A federal appeals court has dealt the retail sector a setback in the ongoing fight over surcharges on credit card purchases.
The 2nd U.S. Circuit Court of Appeals ruled recently that a New York law banning those surcharges does not violate the U.S. Constitution. The decision overturns an earlier ruling by U.S. District Judge Jed Rakoff, who found in favor of a group of merchants who want the right to impose the markups.
The New York case is similar to suits brought by merchants in California, Texas and Florida. In all four cases, the plaintiffs have argued that the state surcharge bans violate the First Amendment.
The plaintiffs’ reasoning is that the state laws allow merchants to provide discounts to customers who pay in cash, and those offers are economically equivalent to surcharging credit card purchases. So the states are impermissibly regulating the language that the retailers use to describe their pricing schemes, according to the argument.
The appeals court in New York rejected that argument, as district courts have in Texas and Florida. But the plaintiffs won at the district-court level in California. The lower-court decisions in California, Texas and Florida are all being appealed.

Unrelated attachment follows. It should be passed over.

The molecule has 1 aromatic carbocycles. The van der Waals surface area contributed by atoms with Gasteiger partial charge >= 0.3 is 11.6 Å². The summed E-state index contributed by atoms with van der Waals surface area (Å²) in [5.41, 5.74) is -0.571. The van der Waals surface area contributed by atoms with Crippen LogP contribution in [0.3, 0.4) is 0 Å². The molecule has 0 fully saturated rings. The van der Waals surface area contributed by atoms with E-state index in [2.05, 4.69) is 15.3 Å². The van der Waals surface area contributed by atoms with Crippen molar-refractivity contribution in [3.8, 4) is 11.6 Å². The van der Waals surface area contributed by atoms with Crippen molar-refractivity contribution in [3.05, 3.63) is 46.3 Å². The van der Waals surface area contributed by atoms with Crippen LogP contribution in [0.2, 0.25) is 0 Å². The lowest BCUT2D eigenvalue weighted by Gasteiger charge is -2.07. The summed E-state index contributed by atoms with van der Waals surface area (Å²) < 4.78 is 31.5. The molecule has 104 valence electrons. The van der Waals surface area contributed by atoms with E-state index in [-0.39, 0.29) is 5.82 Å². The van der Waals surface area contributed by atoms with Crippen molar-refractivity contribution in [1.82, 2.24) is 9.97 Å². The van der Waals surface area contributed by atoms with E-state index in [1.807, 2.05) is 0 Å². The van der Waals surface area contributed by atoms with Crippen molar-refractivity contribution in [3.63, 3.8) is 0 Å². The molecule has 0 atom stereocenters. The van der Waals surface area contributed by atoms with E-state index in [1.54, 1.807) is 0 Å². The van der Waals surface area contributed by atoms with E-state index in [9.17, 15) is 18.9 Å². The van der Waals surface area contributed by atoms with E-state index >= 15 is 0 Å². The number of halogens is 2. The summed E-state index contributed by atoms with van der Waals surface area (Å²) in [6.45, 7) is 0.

“This is not the end of the line,” Deepak Gupta, the lawyer who brought all four lawsuits, said Monday.
Retailers have long fought for the right to impose surcharges to discourage consumers from using plastic, which costs merchants more money to process than cash.
For nearly two decades, the surcharges were banned under card companies’ contracts with merchants, but those restrictions were removed as part of a multibillion-dollar legal settlement in 2012. Still, roughly 10 states, including New York, Florida, California and Texas, have laws banning credit card surcharges.
Since 2012 surcharges have not become widespread in the other 40 states, and some in the retail industry doubt whether overturning the prohibitions in the 10 states that have them would have much practical benefit for merchants.